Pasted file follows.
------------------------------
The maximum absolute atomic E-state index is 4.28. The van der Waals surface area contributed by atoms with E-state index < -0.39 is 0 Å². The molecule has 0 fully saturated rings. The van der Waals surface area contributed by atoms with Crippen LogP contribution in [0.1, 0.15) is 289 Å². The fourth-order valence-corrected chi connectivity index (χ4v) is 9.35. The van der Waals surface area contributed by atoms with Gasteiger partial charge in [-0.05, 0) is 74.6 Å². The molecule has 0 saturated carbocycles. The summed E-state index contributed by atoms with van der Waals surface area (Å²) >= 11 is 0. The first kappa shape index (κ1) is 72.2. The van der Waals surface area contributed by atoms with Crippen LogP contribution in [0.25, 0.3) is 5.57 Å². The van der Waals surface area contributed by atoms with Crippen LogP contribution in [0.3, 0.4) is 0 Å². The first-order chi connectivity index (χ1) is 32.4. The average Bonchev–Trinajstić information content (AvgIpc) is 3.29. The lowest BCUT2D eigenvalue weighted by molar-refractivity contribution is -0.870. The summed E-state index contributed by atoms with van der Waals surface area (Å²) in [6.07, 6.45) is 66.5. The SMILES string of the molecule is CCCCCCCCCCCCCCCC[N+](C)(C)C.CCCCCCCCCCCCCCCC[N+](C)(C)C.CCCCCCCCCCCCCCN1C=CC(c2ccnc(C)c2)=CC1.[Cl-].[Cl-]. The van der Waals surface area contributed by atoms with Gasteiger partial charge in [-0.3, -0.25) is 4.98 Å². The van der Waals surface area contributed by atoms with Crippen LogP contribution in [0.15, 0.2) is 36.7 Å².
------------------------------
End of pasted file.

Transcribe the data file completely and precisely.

The maximum absolute atomic E-state index is 4.28. The van der Waals surface area contributed by atoms with E-state index < -0.39 is 0 Å². The molecule has 0 fully saturated rings. The van der Waals surface area contributed by atoms with Crippen LogP contribution in [0.1, 0.15) is 289 Å². The fourth-order valence-corrected chi connectivity index (χ4v) is 9.35. The van der Waals surface area contributed by atoms with Gasteiger partial charge in [-0.05, 0) is 74.6 Å². The molecule has 0 saturated carbocycles. The summed E-state index contributed by atoms with van der Waals surface area (Å²) >= 11 is 0. The first kappa shape index (κ1) is 72.2. The van der Waals surface area contributed by atoms with Crippen LogP contribution in [0.25, 0.3) is 5.57 Å². The van der Waals surface area contributed by atoms with Crippen LogP contribution in [0.3, 0.4) is 0 Å². The first-order chi connectivity index (χ1) is 32.4. The average Bonchev–Trinajstić information content (AvgIpc) is 3.29. The lowest BCUT2D eigenvalue weighted by molar-refractivity contribution is -0.870. The summed E-state index contributed by atoms with van der Waals surface area (Å²) in [6.07, 6.45) is 66.5. The SMILES string of the molecule is CCCCCCCCCCCCCCCC[N+](C)(C)C.CCCCCCCCCCCCCCCC[N+](C)(C)C.CCCCCCCCCCCCCCN1C=CC(c2ccnc(C)c2)=CC1.[Cl-].[Cl-]. The van der Waals surface area contributed by atoms with Gasteiger partial charge in [-0.3, -0.25) is 4.98 Å². The van der Waals surface area contributed by atoms with Crippen LogP contribution in [0.15, 0.2) is 36.7 Å².